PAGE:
Like most people, I was pretty disappointed with the crowd the Cronulla Sharks drew at home on the weekend.
It was perfect weather for Sunday night football, it was the season kickoff after a few brutal years of off field drama, there were new signings getting their first run for the team, and the Sharks went into the game as favourites to beat the Raiders.
Basically, it was pretty hard to find a reason as to why a Sharks supporter wouldn’t turn up to the game.
When the crowd figure of 11,096 was posted for the game, it got me thinking…
At what point does a supporter base accept that it is time for their club to relocate to ensure their survival in the National Rugby League?
Now, I don’t want to mention the Sharks again in this article, I just used them as an example. Plenty of Sydney clubs have attracted poor crowds to opening rounds in the past. This is more of a general question I think most Sydney clubs have to contemplate right now.
With stadium rationalisation on the cards and the growing need for teams in large population bases such as Perth and Adelaide, all Sydney clubs have been put on notice.
Right now Sydney clubs are fighting a cold war that is slowly going to turn hot. Clubs are lobbying for stadium upgrades and they are starting to state publicly why they are important to their region of Sydney.
Keep in mind that the NRL CEO is a former banking executive. David Smith was brought into the game to help turn a football competition into a business. On that account, Smith and the administrations at the NRL are doing an fantastic job.
So what does a bank do when it has under performing branches in close proximity to one another? They shut one down, throw an ATM in a wall and people need to get use to change.
I think we will see a Sydney club relocate within the next decade. I wonder whether it will be a full relocation or whether it will be done in a way to minimise the blow to a clubs traditional fan base.
For instance, I could see a scenario where a Sydney club, let’s use my Panthers as an example, plays all of it’s home games in it’s new location such as Perth or Adelaide. They then play all of their away games in their old location in Sydney.
In that scenario you would be servicing a new area with a full home schedule but you wouldn’t be completely walking away from your traditional home base either. You’d be giving the clubs old home base the same number of games.
Now, there would be issues with the loss of ticket income that each team would lose by now hosting the newly relocated Panthers at their old stadium, but that could probably be worked out without too many hassles.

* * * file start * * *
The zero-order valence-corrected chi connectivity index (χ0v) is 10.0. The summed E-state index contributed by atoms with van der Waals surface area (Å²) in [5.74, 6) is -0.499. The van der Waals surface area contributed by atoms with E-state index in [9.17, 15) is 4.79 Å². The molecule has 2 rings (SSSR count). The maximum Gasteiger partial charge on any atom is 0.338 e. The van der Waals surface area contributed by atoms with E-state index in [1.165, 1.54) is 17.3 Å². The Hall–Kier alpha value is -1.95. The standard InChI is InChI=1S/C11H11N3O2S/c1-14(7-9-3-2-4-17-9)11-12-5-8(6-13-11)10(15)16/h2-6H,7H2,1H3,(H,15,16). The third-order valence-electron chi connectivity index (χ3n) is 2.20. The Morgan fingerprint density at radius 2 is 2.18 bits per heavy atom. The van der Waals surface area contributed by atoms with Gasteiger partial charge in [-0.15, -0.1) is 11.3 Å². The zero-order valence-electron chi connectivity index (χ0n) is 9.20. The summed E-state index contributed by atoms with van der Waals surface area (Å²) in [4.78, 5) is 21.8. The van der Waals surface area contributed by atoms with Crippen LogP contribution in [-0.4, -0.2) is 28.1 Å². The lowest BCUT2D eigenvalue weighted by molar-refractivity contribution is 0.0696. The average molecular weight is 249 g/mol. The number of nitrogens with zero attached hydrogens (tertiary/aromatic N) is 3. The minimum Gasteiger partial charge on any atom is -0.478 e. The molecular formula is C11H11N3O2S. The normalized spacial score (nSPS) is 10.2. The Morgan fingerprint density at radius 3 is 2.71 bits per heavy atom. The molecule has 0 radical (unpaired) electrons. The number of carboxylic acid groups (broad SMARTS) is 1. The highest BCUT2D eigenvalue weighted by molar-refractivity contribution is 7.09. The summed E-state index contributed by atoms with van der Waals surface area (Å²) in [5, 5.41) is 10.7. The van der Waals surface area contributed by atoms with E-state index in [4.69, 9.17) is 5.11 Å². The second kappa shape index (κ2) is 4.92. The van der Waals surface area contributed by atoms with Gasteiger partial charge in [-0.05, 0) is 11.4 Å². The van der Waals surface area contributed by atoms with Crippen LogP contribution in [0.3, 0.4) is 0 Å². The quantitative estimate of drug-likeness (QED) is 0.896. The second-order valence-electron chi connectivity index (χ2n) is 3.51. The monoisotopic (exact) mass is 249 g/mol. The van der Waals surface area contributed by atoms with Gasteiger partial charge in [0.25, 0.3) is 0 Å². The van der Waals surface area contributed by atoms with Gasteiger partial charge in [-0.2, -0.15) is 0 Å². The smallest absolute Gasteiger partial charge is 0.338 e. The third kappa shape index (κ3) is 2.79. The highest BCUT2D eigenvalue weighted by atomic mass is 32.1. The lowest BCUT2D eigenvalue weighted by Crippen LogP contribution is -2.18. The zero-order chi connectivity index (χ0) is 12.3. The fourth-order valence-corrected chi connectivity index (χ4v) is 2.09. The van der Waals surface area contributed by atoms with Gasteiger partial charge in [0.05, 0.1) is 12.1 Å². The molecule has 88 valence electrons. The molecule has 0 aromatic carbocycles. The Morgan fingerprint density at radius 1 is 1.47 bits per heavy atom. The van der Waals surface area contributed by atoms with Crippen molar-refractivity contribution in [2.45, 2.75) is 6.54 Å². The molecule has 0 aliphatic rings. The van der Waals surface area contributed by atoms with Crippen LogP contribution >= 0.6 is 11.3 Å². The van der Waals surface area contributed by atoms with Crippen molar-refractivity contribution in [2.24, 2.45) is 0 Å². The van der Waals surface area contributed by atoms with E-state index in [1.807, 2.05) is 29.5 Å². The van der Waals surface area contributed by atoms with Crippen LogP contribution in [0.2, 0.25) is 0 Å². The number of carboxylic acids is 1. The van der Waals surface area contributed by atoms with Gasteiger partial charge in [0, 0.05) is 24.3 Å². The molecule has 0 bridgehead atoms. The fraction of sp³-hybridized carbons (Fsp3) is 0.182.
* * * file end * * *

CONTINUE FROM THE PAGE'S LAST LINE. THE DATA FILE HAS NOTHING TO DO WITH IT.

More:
From there the NRL would simply work on supply and demand. If people stopped attending games the Panthers played at Penrith it would simply lose one or two of those games each season until the right balance was found.
It would be a radicle solution but one I think the NRL would be willing to employ simply because it is easy to get decent PR out of such a move. A club can move to another state and yet the NRL would be able to state to a fan base “You will get the same number of games you always have in the past, so you don’t really have anything to complain about”. It would go some way in helping to avoid all of the bad PR the NRL would receive by a full relational where a club leaves it’s old supporter base behind.
I will write about which clubs I think are in danger of being relocated another time. It is not a nice thing to write about to be honest. Times are changing though, no the demands on Rugby League as a sport are changing rapidly.
Rugby League is a fantastic sport that is growing at a rapid pace, but so much money is being spent on under performing clubs and that will no go on forever.
Sydney clubs are now marking their territory and every slip up, every bad financial result, every poor season on the field, and every poor attendance will be used as a reason to push a club to relocate.
The question as to when a club pulls the trigger and relocates is a very delicate one, and I’m not even sure what the tipping point would be on a big decision like that. I will say that I think a few teams are creeping towards that scenario though, and for those teams the way they handle the next few season will determine if they remain in Sydney or if they end up in a whole new city all on their own.
A well known Rugby League writer, League Freak has established a reputation among supporters of the game for his fearless commentary and unmatched insight. With a reach that spans both sides of the globe, League Freak has produced an independent network that allows him to distribute content to his many thousands of followers. He is the owner and main author of LeagueFreak.com
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